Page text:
Solar and onshore wind power are now some of the cheapest sources of electricity, but because they rely on natural phenomena, they can’t match supply to demand the way that the traditional nuclear, coal, natural gas trifecta can. Therefore, grids are being reinvented so that supply doesn’t have to match demand—at least minute-to-minute.

Challenges of the grid today

  • Baseline in renewables is not predictable: The foremost challenge that renewable energy sources face is the unpredictability issue. For instance, it’s hard to forecast the amount of wind or sunlight the country will receive in the upcoming month

  • No efficient cost effective way of storing renewable energy: In a world that is transitioning from traditional fossil fuels to renewable sources, improved electrical energy storage is vital to support these technologies, ensuring that electrical grids can be balanced and can contribute to the maximization of every green megawatt generated

  • Old grid infrastructure not built for two-way energy transfer: In earlier days, power companies used to be the only generators in town, control devices like regulators, capacitors or relays were designed to assume that power flowed in only one direction. Upgrading them to two-way transfer might be very easy but it needs capital investment and time to replace to achieve at scale

Net zero path for the US energy grid

Image Source: Photo by Kindel Media from Pexels

In April 2021, the United States set a target to create a carbon pollution-free power sector by 2035—an important element in the country’s goal of reducing emissions 50 to 52 percent by 2030 and achieving net-zero emissions by 2050.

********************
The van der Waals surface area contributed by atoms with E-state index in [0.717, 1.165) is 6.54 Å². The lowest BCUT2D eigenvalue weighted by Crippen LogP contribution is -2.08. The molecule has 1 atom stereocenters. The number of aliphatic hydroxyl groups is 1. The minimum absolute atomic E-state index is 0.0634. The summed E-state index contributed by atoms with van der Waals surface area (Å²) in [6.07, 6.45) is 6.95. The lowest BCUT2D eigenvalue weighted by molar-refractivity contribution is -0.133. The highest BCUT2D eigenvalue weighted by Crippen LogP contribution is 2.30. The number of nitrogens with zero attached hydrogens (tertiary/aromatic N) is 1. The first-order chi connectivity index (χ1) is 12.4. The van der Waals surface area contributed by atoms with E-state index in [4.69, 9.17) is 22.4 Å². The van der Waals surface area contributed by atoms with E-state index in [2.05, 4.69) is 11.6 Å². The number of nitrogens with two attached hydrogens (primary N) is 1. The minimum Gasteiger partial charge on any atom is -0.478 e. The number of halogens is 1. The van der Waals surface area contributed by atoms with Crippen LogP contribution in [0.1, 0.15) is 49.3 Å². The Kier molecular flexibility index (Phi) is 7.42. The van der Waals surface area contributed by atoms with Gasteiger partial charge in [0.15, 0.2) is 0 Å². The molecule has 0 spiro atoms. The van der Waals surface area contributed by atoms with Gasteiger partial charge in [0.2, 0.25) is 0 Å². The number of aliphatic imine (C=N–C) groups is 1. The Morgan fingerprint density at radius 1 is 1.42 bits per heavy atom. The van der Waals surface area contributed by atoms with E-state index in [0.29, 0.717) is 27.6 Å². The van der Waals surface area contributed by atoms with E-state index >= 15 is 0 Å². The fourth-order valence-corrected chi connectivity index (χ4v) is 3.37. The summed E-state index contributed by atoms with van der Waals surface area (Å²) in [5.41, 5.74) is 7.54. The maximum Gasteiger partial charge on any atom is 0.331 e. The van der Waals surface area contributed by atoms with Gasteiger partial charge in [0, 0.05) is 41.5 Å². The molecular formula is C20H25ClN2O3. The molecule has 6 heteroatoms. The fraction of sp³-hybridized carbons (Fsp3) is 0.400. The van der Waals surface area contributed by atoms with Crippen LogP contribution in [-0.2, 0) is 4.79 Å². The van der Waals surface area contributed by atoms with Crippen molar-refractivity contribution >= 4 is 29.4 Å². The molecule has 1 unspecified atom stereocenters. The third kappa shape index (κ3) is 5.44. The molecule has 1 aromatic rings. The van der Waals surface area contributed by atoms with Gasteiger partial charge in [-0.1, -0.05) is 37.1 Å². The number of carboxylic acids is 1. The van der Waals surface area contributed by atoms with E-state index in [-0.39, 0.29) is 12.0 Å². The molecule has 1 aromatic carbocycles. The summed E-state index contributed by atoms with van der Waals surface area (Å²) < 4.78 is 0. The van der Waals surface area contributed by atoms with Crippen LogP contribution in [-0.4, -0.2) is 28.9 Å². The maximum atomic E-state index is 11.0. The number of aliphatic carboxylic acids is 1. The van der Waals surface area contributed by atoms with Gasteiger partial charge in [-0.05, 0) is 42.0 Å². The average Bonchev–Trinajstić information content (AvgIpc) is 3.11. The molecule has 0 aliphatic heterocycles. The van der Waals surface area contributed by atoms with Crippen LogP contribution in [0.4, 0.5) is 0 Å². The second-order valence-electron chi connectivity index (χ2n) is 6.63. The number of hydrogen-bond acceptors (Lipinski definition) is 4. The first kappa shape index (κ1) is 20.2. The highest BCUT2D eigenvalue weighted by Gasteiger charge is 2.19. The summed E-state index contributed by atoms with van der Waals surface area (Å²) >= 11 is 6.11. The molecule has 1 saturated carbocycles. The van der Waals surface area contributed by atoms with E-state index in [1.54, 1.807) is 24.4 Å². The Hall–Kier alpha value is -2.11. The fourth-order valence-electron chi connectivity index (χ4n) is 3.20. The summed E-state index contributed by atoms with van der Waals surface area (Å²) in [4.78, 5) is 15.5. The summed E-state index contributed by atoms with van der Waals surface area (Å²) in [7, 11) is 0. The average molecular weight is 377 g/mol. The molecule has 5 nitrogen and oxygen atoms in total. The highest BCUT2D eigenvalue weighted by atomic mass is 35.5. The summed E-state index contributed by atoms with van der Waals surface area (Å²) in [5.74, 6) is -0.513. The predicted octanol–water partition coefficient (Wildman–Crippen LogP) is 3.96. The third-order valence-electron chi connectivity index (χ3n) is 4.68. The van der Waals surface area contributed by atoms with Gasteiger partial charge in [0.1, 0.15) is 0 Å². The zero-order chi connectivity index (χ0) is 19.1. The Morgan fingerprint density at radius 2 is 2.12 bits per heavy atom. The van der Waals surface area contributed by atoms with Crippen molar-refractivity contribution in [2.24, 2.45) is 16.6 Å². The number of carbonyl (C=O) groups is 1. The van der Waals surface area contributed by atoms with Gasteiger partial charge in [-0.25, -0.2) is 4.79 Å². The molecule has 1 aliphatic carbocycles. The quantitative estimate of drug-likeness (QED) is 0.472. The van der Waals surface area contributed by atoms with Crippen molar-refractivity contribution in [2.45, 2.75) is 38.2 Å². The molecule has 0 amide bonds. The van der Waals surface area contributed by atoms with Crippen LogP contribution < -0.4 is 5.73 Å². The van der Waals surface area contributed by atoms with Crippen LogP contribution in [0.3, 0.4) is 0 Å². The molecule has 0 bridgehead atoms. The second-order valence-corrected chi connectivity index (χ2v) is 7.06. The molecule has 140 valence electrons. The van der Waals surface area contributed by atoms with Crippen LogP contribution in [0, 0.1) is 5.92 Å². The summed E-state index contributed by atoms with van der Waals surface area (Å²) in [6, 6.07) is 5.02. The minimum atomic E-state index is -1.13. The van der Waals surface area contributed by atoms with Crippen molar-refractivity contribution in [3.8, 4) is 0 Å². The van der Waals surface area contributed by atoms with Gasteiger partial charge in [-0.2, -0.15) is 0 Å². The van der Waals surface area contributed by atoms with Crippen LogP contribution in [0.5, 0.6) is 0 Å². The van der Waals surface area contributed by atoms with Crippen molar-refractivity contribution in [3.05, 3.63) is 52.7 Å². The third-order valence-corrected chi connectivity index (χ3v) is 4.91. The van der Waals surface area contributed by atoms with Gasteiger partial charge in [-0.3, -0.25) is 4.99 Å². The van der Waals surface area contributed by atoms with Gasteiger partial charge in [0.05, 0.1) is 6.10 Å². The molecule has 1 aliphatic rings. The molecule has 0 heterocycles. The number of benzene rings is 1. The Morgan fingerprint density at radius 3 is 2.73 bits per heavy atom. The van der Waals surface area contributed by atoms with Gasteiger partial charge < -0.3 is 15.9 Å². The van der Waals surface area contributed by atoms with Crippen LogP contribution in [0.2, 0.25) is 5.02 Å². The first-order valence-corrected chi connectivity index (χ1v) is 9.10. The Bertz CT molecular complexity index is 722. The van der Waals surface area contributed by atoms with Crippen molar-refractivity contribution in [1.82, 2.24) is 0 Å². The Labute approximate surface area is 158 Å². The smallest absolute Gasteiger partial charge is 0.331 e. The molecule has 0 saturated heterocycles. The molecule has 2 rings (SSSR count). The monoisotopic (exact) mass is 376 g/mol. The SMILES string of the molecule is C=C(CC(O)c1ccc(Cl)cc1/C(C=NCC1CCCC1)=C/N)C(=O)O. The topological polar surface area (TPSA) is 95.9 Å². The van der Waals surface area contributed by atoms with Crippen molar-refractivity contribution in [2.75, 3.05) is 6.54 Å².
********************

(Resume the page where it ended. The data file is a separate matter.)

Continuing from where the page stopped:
Path to net zero

The following list aims to provide a brief overview of the initiatives that can help contribute towards net zero emissions from the energy grid in the US.

  • Expand interstate transmission corridors: Regions with high renewable penetration already face increasing transmission congestion, which has led to prohibitive interconnection costs and caused many renewable projects to drop out of the development pipeline. For example, expanded transmission linkages between New England and Canada could enable the United States to import low-cost hydroelectric power, offsetting the construction of 15 GW of higher-cost wind and solar. Federal and state agencies are working on solutions to achieve the scale of this scenario through initiatives.

  • Expand intraday flexibility across the grid: Generation in a decarbonized power sector will come largely from intermittent renewable sources. Matching power supply to demand on an hourly basis will require deployment of flexibility resources to complement low-cost renewable energy. Grid-scale storage, including lithium-ion batteries will integrate renewables while also increasing the use of the transmission infrastructure.